Editor’s Note: The Commonwealth of Virginia’s library systems differ dramatically both in the size of their facilities and the amount of people they serve. The most important services the library offers to its constituents can vary depending on the communities in which they operate. In the next few Public Library Spotlights we will take a look at how different community library systems have responded so far to the pandemic. We will start with a more rural system, the Russell County Public Library.

Managing a small library system in a pandemic…just another thing they didn’t teach us in library school. Like institutions everywhere, Russell County Public Library was forced to make decisions quickly with little data. Our community reacted to the lockdown so responsively that after a few weeks we ceased curbside service—not enough requests to warrant the risks.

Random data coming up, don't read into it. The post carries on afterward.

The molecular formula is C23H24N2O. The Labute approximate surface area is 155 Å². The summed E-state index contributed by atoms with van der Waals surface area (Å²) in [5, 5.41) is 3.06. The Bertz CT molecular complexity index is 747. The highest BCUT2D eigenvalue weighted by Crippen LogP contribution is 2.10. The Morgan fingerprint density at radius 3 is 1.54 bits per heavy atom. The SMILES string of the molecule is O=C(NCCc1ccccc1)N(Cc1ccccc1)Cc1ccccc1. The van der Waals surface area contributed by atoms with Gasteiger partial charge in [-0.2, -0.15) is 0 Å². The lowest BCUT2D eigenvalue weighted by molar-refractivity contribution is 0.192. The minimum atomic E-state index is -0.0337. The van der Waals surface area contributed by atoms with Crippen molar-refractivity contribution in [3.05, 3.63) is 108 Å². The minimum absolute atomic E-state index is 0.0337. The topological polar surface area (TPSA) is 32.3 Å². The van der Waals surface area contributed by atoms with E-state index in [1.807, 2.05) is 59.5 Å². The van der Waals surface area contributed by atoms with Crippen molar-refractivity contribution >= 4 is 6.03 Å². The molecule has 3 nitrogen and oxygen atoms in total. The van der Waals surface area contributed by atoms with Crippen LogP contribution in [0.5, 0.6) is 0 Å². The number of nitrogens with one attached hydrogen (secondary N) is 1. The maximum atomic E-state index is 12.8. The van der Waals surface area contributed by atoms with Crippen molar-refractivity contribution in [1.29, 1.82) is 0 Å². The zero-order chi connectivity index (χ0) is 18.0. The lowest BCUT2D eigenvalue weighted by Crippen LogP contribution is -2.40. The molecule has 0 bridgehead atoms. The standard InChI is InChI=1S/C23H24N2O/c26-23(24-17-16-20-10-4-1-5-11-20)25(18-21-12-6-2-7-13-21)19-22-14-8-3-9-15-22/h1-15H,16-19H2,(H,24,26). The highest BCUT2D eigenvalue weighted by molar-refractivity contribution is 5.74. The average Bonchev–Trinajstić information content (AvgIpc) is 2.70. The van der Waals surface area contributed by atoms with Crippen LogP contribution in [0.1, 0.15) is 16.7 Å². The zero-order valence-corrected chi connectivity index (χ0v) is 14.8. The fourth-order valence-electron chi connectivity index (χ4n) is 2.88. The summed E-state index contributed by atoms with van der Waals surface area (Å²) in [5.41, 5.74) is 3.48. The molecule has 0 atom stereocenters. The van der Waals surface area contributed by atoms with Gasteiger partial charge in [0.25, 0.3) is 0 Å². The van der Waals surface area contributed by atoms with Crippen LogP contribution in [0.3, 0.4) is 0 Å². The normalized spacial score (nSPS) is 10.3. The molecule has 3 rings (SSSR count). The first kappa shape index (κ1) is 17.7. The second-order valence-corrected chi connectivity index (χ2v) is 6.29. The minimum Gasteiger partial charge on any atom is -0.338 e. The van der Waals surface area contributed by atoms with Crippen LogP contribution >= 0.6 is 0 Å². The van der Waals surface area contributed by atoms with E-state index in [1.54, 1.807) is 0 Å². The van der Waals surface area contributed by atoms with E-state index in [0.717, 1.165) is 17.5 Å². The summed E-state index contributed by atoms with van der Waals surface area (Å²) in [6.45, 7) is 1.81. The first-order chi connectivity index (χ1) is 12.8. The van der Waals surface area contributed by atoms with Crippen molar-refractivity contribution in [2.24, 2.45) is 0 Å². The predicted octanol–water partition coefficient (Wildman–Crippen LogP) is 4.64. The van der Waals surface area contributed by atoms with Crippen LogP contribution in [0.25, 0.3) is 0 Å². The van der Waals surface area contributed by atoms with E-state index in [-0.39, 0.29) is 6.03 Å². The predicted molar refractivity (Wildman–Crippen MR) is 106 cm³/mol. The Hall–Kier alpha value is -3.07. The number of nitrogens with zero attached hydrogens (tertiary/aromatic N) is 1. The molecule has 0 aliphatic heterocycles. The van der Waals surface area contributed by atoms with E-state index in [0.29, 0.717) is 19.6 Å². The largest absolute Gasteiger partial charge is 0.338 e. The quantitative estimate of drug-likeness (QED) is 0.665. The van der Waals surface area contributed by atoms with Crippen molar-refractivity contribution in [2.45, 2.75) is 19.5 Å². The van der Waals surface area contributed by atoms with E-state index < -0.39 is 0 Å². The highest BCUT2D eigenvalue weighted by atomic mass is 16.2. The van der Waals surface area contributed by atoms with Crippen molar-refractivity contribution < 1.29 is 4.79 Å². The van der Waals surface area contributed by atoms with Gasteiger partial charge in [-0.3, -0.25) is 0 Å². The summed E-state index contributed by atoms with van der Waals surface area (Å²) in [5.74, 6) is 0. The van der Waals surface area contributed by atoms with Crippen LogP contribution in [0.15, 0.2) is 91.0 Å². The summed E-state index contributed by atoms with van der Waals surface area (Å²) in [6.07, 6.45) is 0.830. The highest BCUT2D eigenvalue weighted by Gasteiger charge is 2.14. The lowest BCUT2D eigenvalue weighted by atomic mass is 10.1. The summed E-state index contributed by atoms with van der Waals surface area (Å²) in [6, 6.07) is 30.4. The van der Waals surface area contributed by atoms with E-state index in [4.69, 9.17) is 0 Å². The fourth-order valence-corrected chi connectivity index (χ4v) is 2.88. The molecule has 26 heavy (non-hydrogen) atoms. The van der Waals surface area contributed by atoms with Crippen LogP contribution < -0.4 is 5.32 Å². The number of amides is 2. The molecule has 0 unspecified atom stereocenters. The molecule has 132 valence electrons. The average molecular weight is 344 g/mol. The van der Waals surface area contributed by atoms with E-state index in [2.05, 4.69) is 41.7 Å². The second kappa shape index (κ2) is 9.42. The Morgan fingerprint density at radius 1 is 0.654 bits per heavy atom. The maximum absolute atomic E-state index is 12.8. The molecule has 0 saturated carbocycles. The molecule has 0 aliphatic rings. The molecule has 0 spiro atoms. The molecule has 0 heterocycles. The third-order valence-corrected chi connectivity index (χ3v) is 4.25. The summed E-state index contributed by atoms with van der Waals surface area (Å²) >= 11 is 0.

We didn’t have to lay off staff. We are so small that even our part-time people often wear two hats. But we did send everyone home. Those who could work from home did; others we encouraged to take online classes to build their skills—but like many of our patrons, they count on the public library for their internet access. Effectively many of our part-time staff were furloughed.

For weeks, I felt like a weathervane, constantly buffeted by the most recent report.

We’ve reopened both branches now; and almost immediately closed a branch while a staffer’s children awaited test results. (Remember that weathervane?) Our small county in severe Southwest Virginia is blessed; our recent surge has pushed us over 70 positive cases. As our case numbers increase and everyone wonders about a return to Phase 2, the open-close-reopen routine is already in our toolkit.

Libraries face many of the same challenges; we count on each other and the Library Development and Networking Division staff [at the Library of Virginia] to stay on top of the fire hose of information. I’m grateful for my colleagues and to work in a profession that makes a positive impact on people and our communities. We bend and flex to serve in any way we can, just like we always have.

Kelly McBride Delph

Kelly McBride Delph

Library Director, Russell County Public Library

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